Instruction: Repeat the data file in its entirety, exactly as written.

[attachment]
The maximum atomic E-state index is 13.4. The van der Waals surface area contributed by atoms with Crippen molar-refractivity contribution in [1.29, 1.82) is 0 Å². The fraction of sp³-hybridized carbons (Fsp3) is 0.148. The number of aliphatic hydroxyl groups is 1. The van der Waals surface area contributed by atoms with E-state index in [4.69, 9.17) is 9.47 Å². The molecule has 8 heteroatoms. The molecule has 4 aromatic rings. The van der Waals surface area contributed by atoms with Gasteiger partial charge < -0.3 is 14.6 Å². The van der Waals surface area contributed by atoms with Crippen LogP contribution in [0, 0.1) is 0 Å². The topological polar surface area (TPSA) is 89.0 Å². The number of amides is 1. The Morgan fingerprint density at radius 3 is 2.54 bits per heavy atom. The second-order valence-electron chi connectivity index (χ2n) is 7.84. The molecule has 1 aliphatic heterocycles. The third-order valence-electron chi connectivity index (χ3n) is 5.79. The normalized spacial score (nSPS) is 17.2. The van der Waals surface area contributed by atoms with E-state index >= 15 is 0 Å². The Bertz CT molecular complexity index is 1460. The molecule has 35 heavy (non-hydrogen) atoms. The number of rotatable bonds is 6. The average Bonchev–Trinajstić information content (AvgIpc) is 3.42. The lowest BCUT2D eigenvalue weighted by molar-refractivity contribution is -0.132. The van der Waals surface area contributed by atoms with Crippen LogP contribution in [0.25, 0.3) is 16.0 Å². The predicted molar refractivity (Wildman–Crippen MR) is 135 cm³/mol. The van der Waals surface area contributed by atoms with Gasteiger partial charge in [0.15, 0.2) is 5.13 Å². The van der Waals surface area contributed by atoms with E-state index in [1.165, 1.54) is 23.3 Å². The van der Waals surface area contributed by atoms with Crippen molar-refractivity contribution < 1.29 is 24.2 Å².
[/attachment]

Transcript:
The maximum atomic E-state index is 13.4. The van der Waals surface area contributed by atoms with Crippen molar-refractivity contribution in [1.29, 1.82) is 0 Å². The fraction of sp³-hybridized carbons (Fsp3) is 0.148. The number of aliphatic hydroxyl groups is 1. The van der Waals surface area contributed by atoms with E-state index in [4.69, 9.17) is 9.47 Å². The molecule has 8 heteroatoms. The molecule has 4 aromatic rings. The van der Waals surface area contributed by atoms with Gasteiger partial charge < -0.3 is 14.6 Å². The van der Waals surface area contributed by atoms with Crippen LogP contribution in [0, 0.1) is 0 Å². The topological polar surface area (TPSA) is 89.0 Å². The number of amides is 1. The Morgan fingerprint density at radius 3 is 2.54 bits per heavy atom. The second-order valence-electron chi connectivity index (χ2n) is 7.84. The molecule has 1 aliphatic heterocycles. The third-order valence-electron chi connectivity index (χ3n) is 5.79. The normalized spacial score (nSPS) is 17.2. The van der Waals surface area contributed by atoms with E-state index >= 15 is 0 Å². The Bertz CT molecular complexity index is 1460. The molecule has 35 heavy (non-hydrogen) atoms. The number of rotatable bonds is 6. The average Bonchev–Trinajstić information content (AvgIpc) is 3.42. The lowest BCUT2D eigenvalue weighted by molar-refractivity contribution is -0.132. The van der Waals surface area contributed by atoms with Crippen LogP contribution in [0.25, 0.3) is 16.0 Å². The predicted molar refractivity (Wildman–Crippen MR) is 135 cm³/mol. The van der Waals surface area contributed by atoms with Gasteiger partial charge in [0.15, 0.2) is 5.13 Å². The van der Waals surface area contributed by atoms with E-state index in [1.165, 1.54) is 23.3 Å². The van der Waals surface area contributed by atoms with Crippen molar-refractivity contribution < 1.29 is 24.2 Å².